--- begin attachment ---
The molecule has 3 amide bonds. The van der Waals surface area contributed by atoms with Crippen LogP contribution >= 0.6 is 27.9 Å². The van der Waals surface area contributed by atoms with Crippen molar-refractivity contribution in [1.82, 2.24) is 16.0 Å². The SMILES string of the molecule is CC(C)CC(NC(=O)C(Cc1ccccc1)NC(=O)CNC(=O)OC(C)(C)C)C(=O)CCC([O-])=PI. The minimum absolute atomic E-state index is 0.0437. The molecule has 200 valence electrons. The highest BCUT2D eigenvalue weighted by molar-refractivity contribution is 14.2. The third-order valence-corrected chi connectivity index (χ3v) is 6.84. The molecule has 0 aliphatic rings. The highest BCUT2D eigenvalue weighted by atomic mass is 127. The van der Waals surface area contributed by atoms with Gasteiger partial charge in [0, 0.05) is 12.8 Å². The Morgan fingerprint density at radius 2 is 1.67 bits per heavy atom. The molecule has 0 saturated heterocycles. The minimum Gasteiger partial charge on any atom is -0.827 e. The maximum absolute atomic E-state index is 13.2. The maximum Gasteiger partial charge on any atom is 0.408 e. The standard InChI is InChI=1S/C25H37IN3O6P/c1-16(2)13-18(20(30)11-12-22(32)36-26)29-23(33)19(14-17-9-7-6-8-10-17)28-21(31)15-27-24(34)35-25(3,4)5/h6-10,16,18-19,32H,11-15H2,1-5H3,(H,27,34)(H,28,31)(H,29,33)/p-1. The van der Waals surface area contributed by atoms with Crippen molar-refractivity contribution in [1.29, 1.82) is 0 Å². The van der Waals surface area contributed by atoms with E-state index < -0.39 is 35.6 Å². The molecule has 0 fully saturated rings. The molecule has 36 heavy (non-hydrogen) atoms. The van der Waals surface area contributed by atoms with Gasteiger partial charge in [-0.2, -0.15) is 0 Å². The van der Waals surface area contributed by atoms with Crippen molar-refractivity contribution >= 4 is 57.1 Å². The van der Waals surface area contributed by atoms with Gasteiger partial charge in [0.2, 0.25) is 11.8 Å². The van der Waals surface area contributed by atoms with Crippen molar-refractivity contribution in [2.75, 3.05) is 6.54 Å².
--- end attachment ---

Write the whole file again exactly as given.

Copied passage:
The molecule has 3 amide bonds. The van der Waals surface area contributed by atoms with Crippen LogP contribution >= 0.6 is 27.9 Å². The van der Waals surface area contributed by atoms with Crippen molar-refractivity contribution in [1.82, 2.24) is 16.0 Å². The SMILES string of the molecule is CC(C)CC(NC(=O)C(Cc1ccccc1)NC(=O)CNC(=O)OC(C)(C)C)C(=O)CCC([O-])=PI. The minimum absolute atomic E-state index is 0.0437. The molecule has 200 valence electrons. The highest BCUT2D eigenvalue weighted by molar-refractivity contribution is 14.2. The third-order valence-corrected chi connectivity index (χ3v) is 6.84. The molecule has 0 aliphatic rings. The highest BCUT2D eigenvalue weighted by atomic mass is 127. The van der Waals surface area contributed by atoms with Gasteiger partial charge in [0, 0.05) is 12.8 Å². The Morgan fingerprint density at radius 2 is 1.67 bits per heavy atom. The molecule has 0 saturated heterocycles. The minimum Gasteiger partial charge on any atom is -0.827 e. The maximum absolute atomic E-state index is 13.2. The maximum Gasteiger partial charge on any atom is 0.408 e. The standard InChI is InChI=1S/C25H37IN3O6P/c1-16(2)13-18(20(30)11-12-22(32)36-26)29-23(33)19(14-17-9-7-6-8-10-17)28-21(31)15-27-24(34)35-25(3,4)5/h6-10,16,18-19,32H,11-15H2,1-5H3,(H,27,34)(H,28,31)(H,29,33)/p-1. The van der Waals surface area contributed by atoms with Crippen molar-refractivity contribution in [1.29, 1.82) is 0 Å². The van der Waals surface area contributed by atoms with E-state index < -0.39 is 35.6 Å². The molecule has 0 fully saturated rings. The molecule has 36 heavy (non-hydrogen) atoms. The van der Waals surface area contributed by atoms with Gasteiger partial charge in [-0.2, -0.15) is 0 Å². The van der Waals surface area contributed by atoms with Crippen molar-refractivity contribution >= 4 is 57.1 Å². The van der Waals surface area contributed by atoms with Gasteiger partial charge in [0.2, 0.25) is 11.8 Å². The van der Waals surface area contributed by atoms with Crippen molar-refractivity contribution in [2.75, 3.05) is 6.54 Å².